"Chuck Connelly: Selected Works 1977-2008," DFN Gallery, New York, NY. Through July 18.

July 2, 2008

Laurie Fendrich: jetlagged visiting artist

For the next few days, Laurie Fendrich and husband Peter Plagens are the visiting artists at Painting's Edge art colony in Idyllwild, California. They are among the 17 artists and critics scheduled to give lectures and critiques during the two week residency, which, unlike others, is exclusively for painters. Fendrich writes about the experience on Brainstorm, her blog at The Chronicle Review. Here are her entries from Day Two.

5:45 a.m. Wide awake for at least an hour. Desperately hungry. Cafeteria doesn’t open for breakfast until 7:15 a.m.
7:15 a.m. First in the cafeteria line. Sheepishly smile at server standing behind scrambled eggs. Experiencing Hans Castorp’s ravenous appetite — is it really the altitude? Greedily stuff in a breakfast twice the size I normally eat.
9:00 a.m. Hubby begins the first of his ten critiques for the day. His lecture will be in the evening. My critiques don’t start til Tuesday, but since I give my lecture (it’s supposed to be about my paintings) tomorrow night, I plan on writing it today. (Problem: I selected the paintings I want to show during the lecture a long time ago, and they’re ready to project on a screen; but the lecture itself is only roughly formed in my mind.) Say goodbye to hubby and set off in already hot morning sun, through scrubby pine trees, to write lecture in cool of campus library.
11:00 a.m. Stare at my notes for two hours while chomping my way through one complete pack of gum. Realize I’ve been transformed into a David Lodge character — the one who’s always breaking out in a sweat whenever he remembers the rapidly approaching lecture he’s supposed to give — the one he’s had months to write, but for which he hasn’t yet penned a word.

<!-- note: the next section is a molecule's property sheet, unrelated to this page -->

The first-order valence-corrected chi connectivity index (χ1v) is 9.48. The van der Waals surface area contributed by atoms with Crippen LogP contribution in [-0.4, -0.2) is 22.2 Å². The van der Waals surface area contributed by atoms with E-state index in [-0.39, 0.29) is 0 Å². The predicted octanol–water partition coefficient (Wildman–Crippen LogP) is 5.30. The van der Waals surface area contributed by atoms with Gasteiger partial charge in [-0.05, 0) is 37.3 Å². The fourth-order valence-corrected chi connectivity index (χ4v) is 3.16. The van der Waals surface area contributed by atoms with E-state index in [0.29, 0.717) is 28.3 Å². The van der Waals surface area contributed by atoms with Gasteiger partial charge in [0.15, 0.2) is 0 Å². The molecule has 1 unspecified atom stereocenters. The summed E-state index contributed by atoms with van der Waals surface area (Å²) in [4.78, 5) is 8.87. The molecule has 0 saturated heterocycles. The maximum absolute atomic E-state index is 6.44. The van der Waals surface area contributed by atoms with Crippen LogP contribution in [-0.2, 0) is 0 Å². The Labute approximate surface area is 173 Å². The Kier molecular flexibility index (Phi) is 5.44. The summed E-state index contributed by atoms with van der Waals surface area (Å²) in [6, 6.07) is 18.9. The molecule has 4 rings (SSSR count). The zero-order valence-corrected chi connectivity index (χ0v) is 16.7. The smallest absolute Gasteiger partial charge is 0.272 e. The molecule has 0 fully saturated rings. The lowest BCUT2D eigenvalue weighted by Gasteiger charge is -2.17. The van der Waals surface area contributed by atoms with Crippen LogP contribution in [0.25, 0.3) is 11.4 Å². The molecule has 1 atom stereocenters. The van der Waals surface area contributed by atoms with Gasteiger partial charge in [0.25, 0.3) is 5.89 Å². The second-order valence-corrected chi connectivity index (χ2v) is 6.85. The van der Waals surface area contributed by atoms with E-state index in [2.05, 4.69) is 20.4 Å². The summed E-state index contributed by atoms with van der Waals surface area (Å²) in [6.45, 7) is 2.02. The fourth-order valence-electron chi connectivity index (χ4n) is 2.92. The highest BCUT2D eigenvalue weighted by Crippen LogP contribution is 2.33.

Noon. Gratefully leave off working on lecture (now up to three sentences) to rush to cafeteria to meet with Painting’s Edge residents and fellow visiting artists for lunch. Inhale lunch. Talk about painting and painters. Somehow still vaguely hungry. Swig down cup of coffee. Read more.

Read about Day One at Painting's Edge here.

Kimmelman's in Spain

Wouldn't we all love to have Michael Kimmelman's job? Today he reports from Madrid on The Prado's exhibition, Goya in Times of War. Not only does he travel throughout Europe, but he chats with interesting artists. "The sculptor Richard Serra saw the Goya show recently and told me, with a kind of rapture, that he was amazed by all the different ways Goya painted white. 'The Third of May,' in particular, depends on whites: under a black sky, the white of the shirt of the captive who kneels before the firing squad, arms flung open, is illuminated by the glare of the square yellow-white lantern before him. The picture’s punctum, the detail that lingers in the mind after registering the bloody pulp of the dead man’s head in the foreground and the silent rows of bayonets and shakos, focused on their victim, is the semicircle of white in the Spaniard’s eye, disbelieving, beseeching." Read more.

"Goya in Times of War," The Prado, Madrid, Spain. Through July 13.

Fergus Binns wins Australia's juiciest painting prize

Last week Fergus Binns, 28, was named winner of the $40,000 Judges’ Prize in Australia’s 2008 Metro 5 Art Award for painters under 35."Winning will mean I can put some money back into my practice as an artist." Binns said. "I currently work part time in hospitality as well as painting in my studio in Collingwood. It's the first prize I've entered so it's wonderful to get this recognition of my work." Fergus created his winning work, entitled "Mount Kosciusko with receding snow dome," in the backyard shed at his parents’ house in Goonellabah after he and his girlfriend of more than six years, Misty, returned from a trip around the world. According to Binns's artist statement, the painting of Mount Kosciusko trapped forever in a toy snow dome, pays homage to Eugene von Guerard’s famous 1863 painting "North-east view from the northern top of Mount Kosciusko" and contains a stark message about the damage inflicted on our environment. In what Misty described as “true Fergus style” he got the time of the presentation wrong, realised he was late, jumped in a taxi and arrived at the Melbourne gallery to a waiting former Victorian premier and a media pack flashing their cameras. Misty said Fergus was “pretty overwhelmed” at winning the competition and all the media attention surrounding him, not to mention the $40,000 prize, which will buy a lot of paint and canvas for a young artist. (Via Northern Rivers Echo)